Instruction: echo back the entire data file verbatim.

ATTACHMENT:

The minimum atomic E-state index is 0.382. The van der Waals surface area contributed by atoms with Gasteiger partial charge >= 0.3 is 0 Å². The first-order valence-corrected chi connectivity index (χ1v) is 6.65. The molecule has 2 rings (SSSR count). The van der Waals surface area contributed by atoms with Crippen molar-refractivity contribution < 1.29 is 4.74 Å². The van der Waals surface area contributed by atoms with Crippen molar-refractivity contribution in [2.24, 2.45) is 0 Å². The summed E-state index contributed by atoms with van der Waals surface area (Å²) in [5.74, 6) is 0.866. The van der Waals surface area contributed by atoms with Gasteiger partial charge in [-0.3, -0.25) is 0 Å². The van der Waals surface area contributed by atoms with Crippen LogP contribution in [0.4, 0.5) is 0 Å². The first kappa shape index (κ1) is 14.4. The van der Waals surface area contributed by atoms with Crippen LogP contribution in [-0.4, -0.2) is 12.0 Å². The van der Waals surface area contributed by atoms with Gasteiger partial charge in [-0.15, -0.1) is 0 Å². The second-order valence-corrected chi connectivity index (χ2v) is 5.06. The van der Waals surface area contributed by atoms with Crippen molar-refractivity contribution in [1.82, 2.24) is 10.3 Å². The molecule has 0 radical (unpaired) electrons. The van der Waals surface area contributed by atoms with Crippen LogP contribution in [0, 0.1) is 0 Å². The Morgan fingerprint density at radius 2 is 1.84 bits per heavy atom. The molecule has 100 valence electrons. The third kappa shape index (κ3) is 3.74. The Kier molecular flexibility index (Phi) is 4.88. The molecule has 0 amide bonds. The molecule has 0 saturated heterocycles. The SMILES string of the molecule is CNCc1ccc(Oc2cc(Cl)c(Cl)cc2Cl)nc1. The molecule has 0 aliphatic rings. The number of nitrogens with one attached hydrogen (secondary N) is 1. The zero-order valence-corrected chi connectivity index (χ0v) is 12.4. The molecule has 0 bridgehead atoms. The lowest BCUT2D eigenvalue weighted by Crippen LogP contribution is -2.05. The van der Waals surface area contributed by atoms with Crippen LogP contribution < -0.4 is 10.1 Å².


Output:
The minimum atomic E-state index is 0.382. The van der Waals surface area contributed by atoms with Gasteiger partial charge >= 0.3 is 0 Å². The first-order valence-corrected chi connectivity index (χ1v) is 6.65. The molecule has 2 rings (SSSR count). The van der Waals surface area contributed by atoms with Crippen molar-refractivity contribution < 1.29 is 4.74 Å². The van der Waals surface area contributed by atoms with Crippen molar-refractivity contribution in [2.24, 2.45) is 0 Å². The summed E-state index contributed by atoms with van der Waals surface area (Å²) in [5.74, 6) is 0.866. The van der Waals surface area contributed by atoms with Gasteiger partial charge in [-0.3, -0.25) is 0 Å². The van der Waals surface area contributed by atoms with Crippen LogP contribution in [0.4, 0.5) is 0 Å². The first kappa shape index (κ1) is 14.4. The van der Waals surface area contributed by atoms with Crippen LogP contribution in [-0.4, -0.2) is 12.0 Å². The van der Waals surface area contributed by atoms with Gasteiger partial charge in [-0.15, -0.1) is 0 Å². The second-order valence-corrected chi connectivity index (χ2v) is 5.06. The van der Waals surface area contributed by atoms with Crippen molar-refractivity contribution in [1.82, 2.24) is 10.3 Å². The molecule has 0 radical (unpaired) electrons. The van der Waals surface area contributed by atoms with Crippen LogP contribution in [0, 0.1) is 0 Å². The Morgan fingerprint density at radius 2 is 1.84 bits per heavy atom. The molecule has 100 valence electrons. The third kappa shape index (κ3) is 3.74. The Kier molecular flexibility index (Phi) is 4.88. The molecule has 0 amide bonds. The molecule has 0 saturated heterocycles. The SMILES string of the molecule is CNCc1ccc(Oc2cc(Cl)c(Cl)cc2Cl)nc1. The molecule has 0 aliphatic rings. The number of nitrogens with one attached hydrogen (secondary N) is 1. The zero-order valence-corrected chi connectivity index (χ0v) is 12.4. The molecule has 0 bridgehead atoms. The lowest BCUT2D eigenvalue weighted by Crippen LogP contribution is -2.05. The van der Waals surface area contributed by atoms with Crippen LogP contribution < -0.4 is 10.1 Å².